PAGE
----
In this weeks Parsha, we find our forefather Yaakov preparing to face his twin brother Esav, who was out to kill him. Yaakov prays to G-d and asks Him, “Rescue me, please, from the hand of my brother, from the hand of Esav…” The commentators ask why Yaakov repeats himself by asking G-d to save him “from the hand of my brother, from the hand of Esav”? After all, G-d knows that Yaakov’s brother’s name is Esav!
Rabbi Yosef Dov Haleivi Soloveitchik ZT”L (whose great-grandson Peter Salovey is the president-elect of Yale University), in his famous commentary Beit Haleivi on the Torah, answers that when Yaakov heard that Esav was coming towards him, he realized that his brother would act in one of two ways. Either Esav would attempt to kill him or he would try to appease Yaakov and request that they both stay together forever as good brothers should. And Yaakov was afraid of both these possibilities. He certainly didn’t want to fight with his brother and put his life in jeopardy, but even worse than that would be for him to have to live near his evil brother Esav, whose bad influence might put his soul in spiritual danger. So Yaakov prayed to G-d first to save him “from the hand of his brother”, i.e. from Esav acting to him like a brother and befriending him, and then he prayed to be saved “from the hand of Esav”, meaning from Esav acting as his enemy and trying to kill him.
The great leaders of Israel throughout the centuries were always concerned – just as Yaakov before them – when the Jewish people were allowed equal rights and privileges. This is because they understood that while it is certainly tragic when Jews are persecuted and killed by anti-Semites, descendants of Yaakov’s arch-enemy Esav, it is far, far worse when they are embraced by the nations around them, who are acting like Yaakov’s loving brother, for this always leads to assimilation and intermarriage and the loss of so many Jewish souls.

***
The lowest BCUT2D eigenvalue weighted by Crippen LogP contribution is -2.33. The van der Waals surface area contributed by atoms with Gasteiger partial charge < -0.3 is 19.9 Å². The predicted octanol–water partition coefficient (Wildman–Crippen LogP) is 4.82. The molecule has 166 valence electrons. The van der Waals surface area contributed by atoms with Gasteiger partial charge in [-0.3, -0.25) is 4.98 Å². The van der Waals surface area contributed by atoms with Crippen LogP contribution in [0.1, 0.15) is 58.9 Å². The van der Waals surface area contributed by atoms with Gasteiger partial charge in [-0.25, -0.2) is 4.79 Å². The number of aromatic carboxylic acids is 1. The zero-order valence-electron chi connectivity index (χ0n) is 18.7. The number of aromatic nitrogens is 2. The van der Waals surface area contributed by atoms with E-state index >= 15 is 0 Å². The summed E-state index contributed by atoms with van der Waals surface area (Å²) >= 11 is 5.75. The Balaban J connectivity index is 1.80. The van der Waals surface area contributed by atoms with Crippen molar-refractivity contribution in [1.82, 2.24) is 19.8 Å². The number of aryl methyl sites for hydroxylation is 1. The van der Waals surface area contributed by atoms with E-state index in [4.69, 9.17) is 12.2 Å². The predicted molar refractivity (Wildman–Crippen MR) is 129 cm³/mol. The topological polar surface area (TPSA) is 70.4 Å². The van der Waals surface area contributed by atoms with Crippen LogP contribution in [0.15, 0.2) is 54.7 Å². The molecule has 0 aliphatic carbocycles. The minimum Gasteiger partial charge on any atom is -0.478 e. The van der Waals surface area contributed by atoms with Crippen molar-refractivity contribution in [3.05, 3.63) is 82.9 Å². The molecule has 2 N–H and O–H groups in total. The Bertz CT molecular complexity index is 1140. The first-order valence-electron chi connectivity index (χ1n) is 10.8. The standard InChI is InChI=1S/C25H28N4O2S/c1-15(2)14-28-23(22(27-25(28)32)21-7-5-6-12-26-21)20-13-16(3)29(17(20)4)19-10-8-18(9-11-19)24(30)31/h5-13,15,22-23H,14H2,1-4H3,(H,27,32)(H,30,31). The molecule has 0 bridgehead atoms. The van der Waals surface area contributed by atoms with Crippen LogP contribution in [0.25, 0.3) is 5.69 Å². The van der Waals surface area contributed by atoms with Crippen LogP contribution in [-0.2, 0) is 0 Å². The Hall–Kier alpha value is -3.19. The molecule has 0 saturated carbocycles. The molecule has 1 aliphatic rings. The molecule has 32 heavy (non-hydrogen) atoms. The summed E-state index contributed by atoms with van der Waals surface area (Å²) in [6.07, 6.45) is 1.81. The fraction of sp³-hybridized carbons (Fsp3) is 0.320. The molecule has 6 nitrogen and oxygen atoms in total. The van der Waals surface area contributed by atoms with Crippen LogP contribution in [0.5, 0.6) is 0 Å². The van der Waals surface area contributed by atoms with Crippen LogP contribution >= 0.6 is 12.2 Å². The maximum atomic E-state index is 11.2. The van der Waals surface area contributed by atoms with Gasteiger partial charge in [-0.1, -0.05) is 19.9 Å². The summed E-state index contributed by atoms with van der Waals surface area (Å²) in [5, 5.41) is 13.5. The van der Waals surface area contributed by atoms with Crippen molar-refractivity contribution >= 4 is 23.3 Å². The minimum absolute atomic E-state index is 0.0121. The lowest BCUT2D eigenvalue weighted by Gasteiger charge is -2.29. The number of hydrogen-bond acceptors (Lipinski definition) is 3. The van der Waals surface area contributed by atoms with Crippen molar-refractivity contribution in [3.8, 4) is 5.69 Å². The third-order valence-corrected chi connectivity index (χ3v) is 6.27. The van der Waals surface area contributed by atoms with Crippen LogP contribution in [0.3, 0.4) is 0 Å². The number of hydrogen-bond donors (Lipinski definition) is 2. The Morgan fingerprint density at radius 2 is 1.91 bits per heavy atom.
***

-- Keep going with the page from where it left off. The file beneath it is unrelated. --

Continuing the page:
It is well known that the first Rebbe of Lubavitch, Rabbi Shneur Zalman of Liadi ZT”L, as well as Rabbi Yisroel Hopsztajn ZT”L, the holy Kozhnitzer Maggid, both prayed for the victory of the Czar of Russia over Napoleon and his army – and this in spite of the fact that Napoleon promised equal rights for all peoples including the Jews. These great leaders foresaw the spiritual danger facing the Jewish people were they to be fully embraced by the non-Jewish society around them. We have only to look at the history of the emancipated Jews of Western Europe after Napolean – where a good majority of them assimilated and were lost to the Jewish people forever – to realize just how right these two Rabbis were.
In our own times, when we have witnessed the anti-Semitism of Esav’s descendants, the Nazis (mach shemo zichrono), who took the lives of six million Jews in a “Holocaust of Hate”, we must also realize (as difficult as it is to say this) that we have lost far, far more (over nine million) Jewish souls to assimilation and intermarriage in North America alone over the past 70 years in what some have dubbed the “Holocaust of Love”.
Many countries have been kind, friendly and embracing – and even sensitive – to us Jews. And it is truly wonderful for the Jewish people to finally be able to live in places where we are relatively safe from anti-Semitism and persecution – and for that we have to be eternally grateful to our host countries. We have left the ghetto and we are not looking back.
Yet it is precisely because our host countries are so embracing and hospitable to us, that we have to be wary of what our forefather Yaakov feared 3500 years ago when his brother Esav was coming to meet him – that we will be influenced by the nations around us to forget about and to abandon our Judaism, as so many Jews have done in North America and all around the world over the past 70 years.
We Jews must always remember who we are, and sometimes a little reminder – such as a sign that says “Merry Xmas!” or even a little anti-Semitic remark directed to us – goes a long way to accomplishing that goal.
 Genesis 32:12
 Unfortunately we see very similar statistics in many other countries.